“Who told you, Daddy Laban?” asked Pate Randolph.

“My Injun gran’mammy,” returned the old man. “She told me a many a tale, when I lived wid my daddy’s people on de Cherokee Res’vation. Sometime I gwine tell you ’bout de little fawn what her daddy ketched for her when she ’s a little gal. But run home now, honey chillens, or yo’ mammy done think Daddy Laban stole you an’ carried you plumb away.”


Of all the animal stories which America, the nurse-girl, told to the children of Broadlands plantation, they liked best those about Sonny Bunny Rabbit.

“You listen now, Marse Pate an’ Miss Patty an’ my baby child, an’ I gwine tell you de best tale yit, ’bout de rabbit,” she said, one lazy summer afternoon when they were tired of playing marbles with china-berries.

“You see, de fox he mighty hongry all de time for rabbit meat; yit, at de same time, he ’fraid to buck up ’gainst a old rabbit, an’ he always pesterin’ after de young ones.

“Sonny Bunny Rabbit’ granny was sick, an’ Sonny Bunny Rabbit’ mammy want to send her a mess o’ sallet. She put it in a poke, an’ hang de poke round de little rabbit boy’s neck.


 “‘whar you puttin’ out for? an’ who all is you
gwine see on t’ other side de hill?’” ax mr. fox


“‘Now, my son,’ she says, ‘you tote dis sallet to yo’ granny, an’ don’t stop to play wid none o’ dey critters in de Big Woods.’

“‘Yassum, mammy,’ say Sonny Bunny Rabbit.

“‘Don’t you pass de time o’ day wid no foxes,’ say Mammy Rabbit.

“‘Yassum, mammy,’ say Sonny Bunny Rabbit.

“Dest as he was passin’ some thick chinkapin bushes, up hop a big red fox an’ told him howdy.

“‘Howdy,’ say Sonny Bunny Rabbit. He ain’t study ’bout what his mammy tell him now. He ’bleege to stop an’ make a miration at bein’ noticed by sech a fine pusson as Mr. Fox. ‘Hit’s a fine day—an’ mighty growin’ weather, Mr. Fox.’

“‘Hit am dat,’ say de fox. ‘Yaas, suh, hit sho’ly am dat. An’ whar you puttin’ out for, ef I mought ax?’ he say, mighty slick an’ easy.

“Now right dar,” said America, impressively, “am whar dat little rabbit boy fergit his teachin’. He act like he ain’t know nothin’—an ain’t know dat right good. ’Stead o’ sayin’,  ‘I’s gwine whar I’s gwine—an’ dat’s whar I’s gwine,’ he answer right back: ‘Dest ’cross de hill, suh. Won’t you walk wid me, suh? Proud to have yo’ company, suh.’


 “‘come back hyer, you rabbit trash, an’ he’p me
out o’ dis trouble!’” he holler


“‘An’ who-all is you gwine see on t’ other side de hill?’ ax Mr. Fox.

“‘My granny,’ answer Sonny Bunny Rabbit. ‘I totin’ dis sallet to her.’

“‘Is yo’ granny big?’ ax de fox. ‘Is yo’ granny old?’ he say. ‘Is yo’ granny mighty pore? Is yo’ granny tough?’ An’ he ain’t been nigh so slick an’ sof’ an’ easy any mo’ by dis time—he gittin’ mighty hongry an’ greedy.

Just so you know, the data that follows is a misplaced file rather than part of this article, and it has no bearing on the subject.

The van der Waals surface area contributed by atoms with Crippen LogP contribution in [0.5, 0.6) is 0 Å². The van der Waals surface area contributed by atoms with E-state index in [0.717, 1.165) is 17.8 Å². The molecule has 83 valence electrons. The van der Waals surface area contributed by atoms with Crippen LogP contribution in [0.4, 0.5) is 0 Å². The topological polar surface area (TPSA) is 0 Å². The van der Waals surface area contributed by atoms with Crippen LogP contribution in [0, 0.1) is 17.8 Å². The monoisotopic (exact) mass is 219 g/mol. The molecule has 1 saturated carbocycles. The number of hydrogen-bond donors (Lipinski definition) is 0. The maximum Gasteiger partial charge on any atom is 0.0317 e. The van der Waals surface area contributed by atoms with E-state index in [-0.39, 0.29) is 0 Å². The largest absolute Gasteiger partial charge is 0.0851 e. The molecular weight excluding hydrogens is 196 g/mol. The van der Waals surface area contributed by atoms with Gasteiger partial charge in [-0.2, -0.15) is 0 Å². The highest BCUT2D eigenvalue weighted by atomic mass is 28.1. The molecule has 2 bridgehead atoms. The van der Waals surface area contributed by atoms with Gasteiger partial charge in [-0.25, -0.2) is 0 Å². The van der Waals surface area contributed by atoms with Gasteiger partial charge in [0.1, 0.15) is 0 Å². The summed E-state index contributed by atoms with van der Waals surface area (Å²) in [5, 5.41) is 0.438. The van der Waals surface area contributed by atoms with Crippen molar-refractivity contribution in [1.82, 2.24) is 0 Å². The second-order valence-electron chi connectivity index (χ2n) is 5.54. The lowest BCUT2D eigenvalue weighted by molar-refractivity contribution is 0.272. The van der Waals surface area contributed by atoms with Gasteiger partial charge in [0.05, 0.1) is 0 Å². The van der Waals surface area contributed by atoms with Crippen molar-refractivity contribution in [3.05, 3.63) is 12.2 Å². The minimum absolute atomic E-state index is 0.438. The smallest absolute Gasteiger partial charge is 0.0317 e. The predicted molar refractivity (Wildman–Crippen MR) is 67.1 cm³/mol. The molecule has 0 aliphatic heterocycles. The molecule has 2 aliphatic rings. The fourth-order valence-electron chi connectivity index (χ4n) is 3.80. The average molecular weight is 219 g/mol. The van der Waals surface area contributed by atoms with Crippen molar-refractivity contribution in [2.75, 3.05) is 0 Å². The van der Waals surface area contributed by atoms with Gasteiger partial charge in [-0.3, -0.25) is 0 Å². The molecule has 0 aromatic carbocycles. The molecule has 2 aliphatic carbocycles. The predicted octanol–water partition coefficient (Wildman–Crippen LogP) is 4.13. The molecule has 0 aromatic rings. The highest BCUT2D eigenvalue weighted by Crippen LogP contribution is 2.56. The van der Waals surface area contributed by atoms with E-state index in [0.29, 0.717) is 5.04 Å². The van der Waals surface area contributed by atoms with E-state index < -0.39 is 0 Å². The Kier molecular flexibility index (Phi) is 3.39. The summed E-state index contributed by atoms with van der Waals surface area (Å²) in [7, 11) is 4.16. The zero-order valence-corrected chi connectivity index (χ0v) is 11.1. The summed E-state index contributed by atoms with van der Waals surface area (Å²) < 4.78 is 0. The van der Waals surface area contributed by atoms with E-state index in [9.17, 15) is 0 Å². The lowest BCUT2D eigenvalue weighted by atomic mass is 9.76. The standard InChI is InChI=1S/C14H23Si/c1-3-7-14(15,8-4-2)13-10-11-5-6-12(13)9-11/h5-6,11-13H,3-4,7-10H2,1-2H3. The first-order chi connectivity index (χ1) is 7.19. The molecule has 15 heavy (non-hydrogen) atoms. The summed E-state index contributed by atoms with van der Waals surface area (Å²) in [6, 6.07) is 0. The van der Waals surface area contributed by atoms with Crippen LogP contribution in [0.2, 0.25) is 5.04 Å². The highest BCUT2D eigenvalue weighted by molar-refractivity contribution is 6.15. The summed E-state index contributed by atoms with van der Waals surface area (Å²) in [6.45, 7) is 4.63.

“Right den an dere Sonny Bunny Rabbit wake up. Yaas, law! He come to he senses. He know mighty well an’ good dat a pusson de size o’ Mr. Fox ain’t got no reason to ax ef he granny tough, less’n he want to git he teef in her. By dat he recomember what his mammy done told him. He look all ’bout. He ain’t see no he’p nowhars. Den hit come in Sonny Bunny Rabbit’ mind dat de boys on de farm done sot a trap down by de pastur’ fence. Ef he kin git Mr. Fox to jump inter dat trap, his life done save.

“‘Oh, my granny mighty big,’ he say; ‘but dat ’s ’ca’se she so fat she cain’t run. She hain’t so mighty old, but she sleep all de time; an’ I ain’t know is she tough or not—you dest better come on an’ find out,’ he holler. Den he start off on er long, keen jump.

“Sonny Bunny Rabbit run as hard as he could. De fox run after, most nippin’ his heels. Sonny Bunny Rabbit run by de place whar de fox-trap done sot, an’ all kivered wid leaves an’ trash, an’ dar he le’p high in the air—an’ over it. Mr. Fox ain’t know dey ary trap in de grass; an’, blam! he stuck he foot squar’ in it!

“‘Oh-ow-ow! Hi-hi-hi! Hi-yi! Yi-yi-yi!’ bark de fox. ‘Come back hyer, you rabbit trash, an’ he’p me out o’ dis trouble!’ he holler.

“‘Dat ain’t no trouble,’ say Sonny Bunny Rabbit, jumping high in de grass. ‘Dat my granny, what I done told you ’bout. Ain’t I say she so fat she cain’t run? She dest love company so powerful well, dat I ’spect she holdin’ on to you to hear you talk.’

“An’ de fox talk,” America giggled, as she looked about on her small audience.


 mr. snowbird spends christmas day
with br’er rabbit